Canna Agriculture Group

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The Canna Agriculture Group contains all of the varieties of Canna used in agriculture. Canna achira and Canna edulis (Latin: eatable) are generic terms used in South America to describe the cannas that have been selectively bred for agricultural purposes, normally derived from C. discolor.[1] It is grown especially for its edible rootstock from which starch is obtained, but the leaves and young seed are also edible, and achira was once a staple foodcrop in Peru and Ecuador.[2]

Farming varieties[edit]

There are some named agricultural varieties, and published comparative studies have involved:

  • C. 'Brick Canna'[3]
  • C. 'Chinese Purple'[4]
  • C. 'Edulis Dark'[5]
  • C. 'Edulis Green'[5]
  • C. 'Japanese Green'[4]
  • C. 'Korean yellow flower'[6]
  • C. 'Korean Green Stem'[6]
  • C. 'Korean Red Stem'[6]
  • C. 'Queensland Arrowroot'[3]
  • C. 'Thai-purple'[4]
  • C. 'Thai-green'[4]
  • C. 'Tous les Mois'[2][7]
Canna (Agriculture Group) 'Edulis Dark'

Many more traditional varieties exist worldwide, they have all involved human selection and so are classified as agricultural cultivars. Folk lore states that Canna edulis Ker-Gawl. is the variety grown for food in South America, but there is no scientific evidence to substantiate the name as a separate species. It is probable that this is simply a synonym of C. discolor, which is grown for agricultural purposes throughout South America and Asia.[1]

In the Andes, the rhizome can be harvested within 6 months from planting out and the yields range from 13 - 85 tonnes per hectare, with 22 - 50 tonnes being average, though larger yields are obtained after 8 – 10 months. In Queensland, Australia they are able to obtain a yield of 5-10 tons of C. 'Queensland Arrowroot' tubers per acre.[3]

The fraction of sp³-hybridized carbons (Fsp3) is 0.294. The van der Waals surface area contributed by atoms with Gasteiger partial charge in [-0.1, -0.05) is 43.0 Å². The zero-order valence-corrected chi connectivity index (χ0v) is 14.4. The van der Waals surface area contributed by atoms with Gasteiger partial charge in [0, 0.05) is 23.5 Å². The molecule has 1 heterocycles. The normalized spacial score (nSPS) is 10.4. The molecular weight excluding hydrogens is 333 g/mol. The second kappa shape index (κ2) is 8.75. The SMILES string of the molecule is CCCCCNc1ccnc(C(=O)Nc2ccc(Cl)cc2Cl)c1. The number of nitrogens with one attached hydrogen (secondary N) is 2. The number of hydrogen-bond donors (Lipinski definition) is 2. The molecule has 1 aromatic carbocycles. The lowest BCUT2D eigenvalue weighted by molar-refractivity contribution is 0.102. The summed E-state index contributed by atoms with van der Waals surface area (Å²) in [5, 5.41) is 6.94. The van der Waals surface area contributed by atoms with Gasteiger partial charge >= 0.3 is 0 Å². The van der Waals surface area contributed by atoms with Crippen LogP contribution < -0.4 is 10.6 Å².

Most cultivated forms do not produce fertile seed. There are also sterile triploid forms, these contain a significantly higher proportion of starch, though their cropping potential is not known.[8][9][10]

Animal fodder[edit]

The rhizomes and leaves are good fodder for cattle and pigs and it is grown for this purpose in Tropical Africa and Hawaii, where it is harvested 4–8 months after planting.[11] The foliage of Agricultural Canna is also used for its silage making properties, which are superior to those of corn.[6]

Human consumption[edit]

Canna is still grown for human consumption in the Andes and also in Vietnam and southern China, where the starch is used to make cellophane noodles.[12][13]

Edible qualities[edit]

Rootstock - actually a rhizome, this can be eaten either raw or cooked. It is the source of canna starch which is used as a substitute for arrowroot. The starch is obtained by rasping the rhizome to a pulp, then washing and straining to get rid of the fibres. This starch is very digestible. The very young rhizomes can also be eaten cooked, they are sweet but fibrous. The rhizome can be very large, sometimes as long as a person's forearm. In Peru the rhizomes are baked for up to 12 hours by which time they become a white, translucent, fibrous and somewhat mucilaginous mass with a sweetish taste. The starch is in very large grains, about three times the size of potato starch grains, and can be seen with the naked eye. This starch is easily separated from the fibre of the rhizome.

Young shoots - these can be cooked and eaten as a green vegetable and are quite nutritious, containing at least 10% protein.[14]